Try to memorize them to be able to read street numbers, prices, phones, plates, expiry dates and much more !
This way we knew that museum prices for Iranians were 5 to 7 times lower than for tourists : )
The Persian calendar is the precise result of religious and astronomic theories. As a matter of fact, the year “0” coincides with Muhammad’s Hegira (621 AD); whereas the year starts at the midnight closest to the vernal equinox (around the 21st March in Gregorian calendar) as determined by meticulous lunar calculations for the Iran Standard Time meridian (52.5°E or GMT+3.5h). This year (2016) is then 1395 for Iranians.
Today 10/07 is instead 20 Tira (Persian month for our “April”). Given the complex, ever-changing situation, just check any online converter to know the exact date : )
G) SEASON TO GO:
25. WHEN TO GO TO IRAN:
Many factors impact this decision. On the one hand, it is cheaper (better initial fares and negotiation margins) and easier (no many people in the accommodations) to go during Ramadan (variable dates according to the lunar calendar) and in summer; on the other hand, those months correspond with sultry temperatures (deadly in the South after May) and reduction of open establishments for food and shopping. Better then to find a compromise in between : )
If you wish to visit the South and all the Persian Gulf Islands (Hormuz, Qeshm, Kish, etc.), you should go there no later than April
26. BOOKING.COM & HOSTELWORLD:
Forget about them in Iran! Like all US-based companies, they are currently not operating in Iran. Perhaps in the future things will change!
27. FINDING ACCOMMODATION:
For us the only and best way was either using our Lonely Planet guide or sometimes wandering about the city centre streets. In any case, the motto is “Just show up” : )
Incredibly, couchsurfing works very well in Iran. We tried a few times in Qeshm and Mashhad with successful outcome. This is another surprising aspect of the unlimited Persian hospitality!
29. COUPLE SLEEPING TOGETHER:
As a tourist, you won’t be asked many questions about (we never were indeed).
In case you are, just answer you are married, just for social convenience.
I) RAMADAN & RELIGIOUS REPERCUSSION FOR TOURISTS:
Neglectfully, we were not much aware of it before entering Iran : ) The beginning and ending dates of Ramadan vary each year according to the complex lunar calendar. Check them in advance before leaving. In 2016, for example it was 5 June – 5 July.
Theoretically, you are not supposed to eat, drink, smoke, etc. from sunrise to sunset. Practically, a very little percentage of local people do really respect that
You can observe them breaking the rule a bit everywhere, even blatantly in public. The feeling is we are going towards the gradual emancipation: although restaurants and many shops are closed during Ramadan hours, you can easily find food and other supplies from small shops and/or minor eateries, which sometimes allow you to consume your meal behind the dark walls or windows (they even stick some newspapers on the windows).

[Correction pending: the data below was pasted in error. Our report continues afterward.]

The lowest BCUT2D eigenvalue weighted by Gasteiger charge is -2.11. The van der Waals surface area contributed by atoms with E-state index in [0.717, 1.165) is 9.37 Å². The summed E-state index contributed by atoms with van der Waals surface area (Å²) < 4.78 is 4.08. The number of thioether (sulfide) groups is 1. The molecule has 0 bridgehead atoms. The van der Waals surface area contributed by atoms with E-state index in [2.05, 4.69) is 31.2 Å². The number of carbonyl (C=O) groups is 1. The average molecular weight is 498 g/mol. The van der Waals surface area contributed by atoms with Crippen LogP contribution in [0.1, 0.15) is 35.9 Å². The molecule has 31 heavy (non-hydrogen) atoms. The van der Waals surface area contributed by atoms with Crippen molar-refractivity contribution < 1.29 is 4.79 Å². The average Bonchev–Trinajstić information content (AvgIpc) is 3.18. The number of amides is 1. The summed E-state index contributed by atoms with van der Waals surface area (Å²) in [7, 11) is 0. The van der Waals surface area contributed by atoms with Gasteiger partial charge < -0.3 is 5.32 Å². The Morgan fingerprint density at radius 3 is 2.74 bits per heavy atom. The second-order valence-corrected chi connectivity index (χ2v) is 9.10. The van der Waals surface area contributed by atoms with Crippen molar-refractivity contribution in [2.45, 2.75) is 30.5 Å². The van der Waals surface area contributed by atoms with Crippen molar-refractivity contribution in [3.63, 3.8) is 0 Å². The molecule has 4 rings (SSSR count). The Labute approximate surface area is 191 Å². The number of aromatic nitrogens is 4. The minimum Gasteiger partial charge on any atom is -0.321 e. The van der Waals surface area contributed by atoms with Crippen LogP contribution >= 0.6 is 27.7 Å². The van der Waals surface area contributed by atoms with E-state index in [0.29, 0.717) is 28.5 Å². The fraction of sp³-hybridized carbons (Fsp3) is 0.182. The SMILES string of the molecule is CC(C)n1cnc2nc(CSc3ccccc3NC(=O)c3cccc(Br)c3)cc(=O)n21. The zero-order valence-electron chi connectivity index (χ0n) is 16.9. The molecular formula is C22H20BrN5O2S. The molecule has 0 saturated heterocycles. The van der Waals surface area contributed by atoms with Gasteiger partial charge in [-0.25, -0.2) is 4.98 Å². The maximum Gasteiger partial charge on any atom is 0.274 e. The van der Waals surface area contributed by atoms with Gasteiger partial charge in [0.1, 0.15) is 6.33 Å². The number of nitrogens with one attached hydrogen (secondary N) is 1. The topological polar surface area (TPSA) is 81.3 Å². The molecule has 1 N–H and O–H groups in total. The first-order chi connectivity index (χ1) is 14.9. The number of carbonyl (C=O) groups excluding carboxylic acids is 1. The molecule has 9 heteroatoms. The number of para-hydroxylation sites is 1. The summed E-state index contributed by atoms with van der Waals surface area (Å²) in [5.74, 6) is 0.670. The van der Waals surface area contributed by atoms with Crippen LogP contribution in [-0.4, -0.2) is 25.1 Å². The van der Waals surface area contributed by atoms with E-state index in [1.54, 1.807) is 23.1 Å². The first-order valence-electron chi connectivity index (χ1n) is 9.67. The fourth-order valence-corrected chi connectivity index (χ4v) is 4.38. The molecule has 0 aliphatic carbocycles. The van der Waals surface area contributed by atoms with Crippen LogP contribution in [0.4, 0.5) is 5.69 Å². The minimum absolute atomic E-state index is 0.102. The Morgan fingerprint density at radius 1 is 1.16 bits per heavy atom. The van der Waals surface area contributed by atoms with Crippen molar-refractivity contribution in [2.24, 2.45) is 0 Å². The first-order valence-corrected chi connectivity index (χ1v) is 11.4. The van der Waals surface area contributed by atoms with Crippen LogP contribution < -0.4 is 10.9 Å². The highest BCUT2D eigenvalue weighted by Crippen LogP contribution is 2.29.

There is some discomfort when looking for restaurants though. International accommodations do fill the gap instead : )
As a tourist, however, you are practically “lifted” from this obligation. And you will be hardly reproached on the street. So don’t worry too much!
The number of real, genuine followers of the official Islamic belief is getting lower and lower, especially among young adults in large cities. Yes, mosques are still populated by devoted prayers. Nonetheless, they are slowly becoming a socio-cultural place for rest and gatherings. After talking with some Iranian friends, we understood that the prolonged, forced imposition has induced many Iranians to leave any religious lifestyle, especially under the current, “semi-liberal” government. Hence, don’t feel ashamed to bring the topic up with locals. They are quite open-minded in that.
Officially banned everywhere, but “findable” in some private houses, especially in the South near the Persian Gulf : ) Smuggled alcohol sometimes appears even during private parties or weddings.
Iran’s peerless pride, they are open to foreigners without any problem. Most of the times, however, you are requested to pay to enter.
No specific rules apply beside the regular dress code (i.e. women must dress chador in holy shrines) and behaviour. Sometimes men and women enter from different doors, though.
34. HOLY SHRINES:
We visited two popular holy pilgrimage centres in Iran, in Shiraz and Mashhad. Wonderfully impressing. There, tourists can enter for free (quite incredibly : ) and receive special welcome and treatment from a volunteer showing the temple around with a dedicated, “Islamically neutral” explanation. In Mashhad, nevertheless, they do not let enter the proper “Holy Shrine” with Imam Reza’s relics.
35. PRAYING ROOMS:
In plenty of public places (train stations, metro stations, restaurants, rest stops on the road, etc.) you will certainly notice these curious spaces.
36. RING & PRAYER BEADS (subhah):
Colourful, “mystic” rings and pseudo “rosary-beads” (subhah) are mostly used by men for praying purposes.
Small piece of soil or clay, often a clay tablet, used during prayers to symbolize earth. You can see them in the Mosques or other holy sites.
J) INTERNET, SOCIAL NETWORKS AND ONLINE CENSORSHIP:
38. ACCESS AND FASTNESS:
Very difficult to find Internet in public places (apart from some big accommodations and restaurants). In general, however, the service is very slow.
39. FACEBOOK, TWITTER, YOUTUBE & OTHER SOCIAL NETWORKS:
Not working in Iran! In case you wish to use them there, download and install Tor or Ultrasurf before entering the country. For Android mobile devices only, we could however download the app Psiphon after our arrival.